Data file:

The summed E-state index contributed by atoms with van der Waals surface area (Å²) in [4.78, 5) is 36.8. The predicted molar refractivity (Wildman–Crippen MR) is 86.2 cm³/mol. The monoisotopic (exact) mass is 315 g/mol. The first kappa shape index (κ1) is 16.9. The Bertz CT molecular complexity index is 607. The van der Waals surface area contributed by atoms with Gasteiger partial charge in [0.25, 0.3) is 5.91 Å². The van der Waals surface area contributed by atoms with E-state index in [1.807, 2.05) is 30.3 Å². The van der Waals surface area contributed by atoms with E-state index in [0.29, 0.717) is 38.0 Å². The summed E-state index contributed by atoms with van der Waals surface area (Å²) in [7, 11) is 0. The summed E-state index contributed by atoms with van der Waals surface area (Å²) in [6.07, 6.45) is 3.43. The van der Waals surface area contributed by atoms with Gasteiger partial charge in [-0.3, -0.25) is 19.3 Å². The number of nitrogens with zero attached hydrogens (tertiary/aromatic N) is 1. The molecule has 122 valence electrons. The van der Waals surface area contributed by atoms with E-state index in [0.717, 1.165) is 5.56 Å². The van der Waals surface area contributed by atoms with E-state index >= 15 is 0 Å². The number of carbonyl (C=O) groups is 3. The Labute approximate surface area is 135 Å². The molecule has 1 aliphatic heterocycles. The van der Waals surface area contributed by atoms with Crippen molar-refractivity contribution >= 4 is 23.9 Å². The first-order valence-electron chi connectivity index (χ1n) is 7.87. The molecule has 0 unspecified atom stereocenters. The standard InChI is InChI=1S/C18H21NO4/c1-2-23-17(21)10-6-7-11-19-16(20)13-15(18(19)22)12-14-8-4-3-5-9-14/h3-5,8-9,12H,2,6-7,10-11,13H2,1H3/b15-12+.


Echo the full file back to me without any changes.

The summed E-state index contributed by atoms with van der Waals surface area (Å²) in [4.78, 5) is 36.8. The predicted molar refractivity (Wildman–Crippen MR) is 86.2 cm³/mol. The monoisotopic (exact) mass is 315 g/mol. The first kappa shape index (κ1) is 16.9. The Bertz CT molecular complexity index is 607. The van der Waals surface area contributed by atoms with Gasteiger partial charge in [0.25, 0.3) is 5.91 Å². The van der Waals surface area contributed by atoms with E-state index in [1.807, 2.05) is 30.3 Å². The van der Waals surface area contributed by atoms with E-state index in [0.29, 0.717) is 38.0 Å². The summed E-state index contributed by atoms with van der Waals surface area (Å²) in [7, 11) is 0. The summed E-state index contributed by atoms with van der Waals surface area (Å²) in [6.07, 6.45) is 3.43. The van der Waals surface area contributed by atoms with Gasteiger partial charge in [-0.3, -0.25) is 19.3 Å². The number of nitrogens with zero attached hydrogens (tertiary/aromatic N) is 1. The molecule has 122 valence electrons. The van der Waals surface area contributed by atoms with E-state index in [0.717, 1.165) is 5.56 Å². The van der Waals surface area contributed by atoms with E-state index >= 15 is 0 Å². The number of carbonyl (C=O) groups is 3. The Labute approximate surface area is 135 Å². The molecule has 1 aliphatic heterocycles. The van der Waals surface area contributed by atoms with Crippen molar-refractivity contribution >= 4 is 23.9 Å². The first-order valence-electron chi connectivity index (χ1n) is 7.87. The molecule has 0 unspecified atom stereocenters. The standard InChI is InChI=1S/C18H21NO4/c1-2-23-17(21)10-6-7-11-19-16(20)13-15(18(19)22)12-14-8-4-3-5-9-14/h3-5,8-9,12H,2,6-7,10-11,13H2,1H3/b15-12+.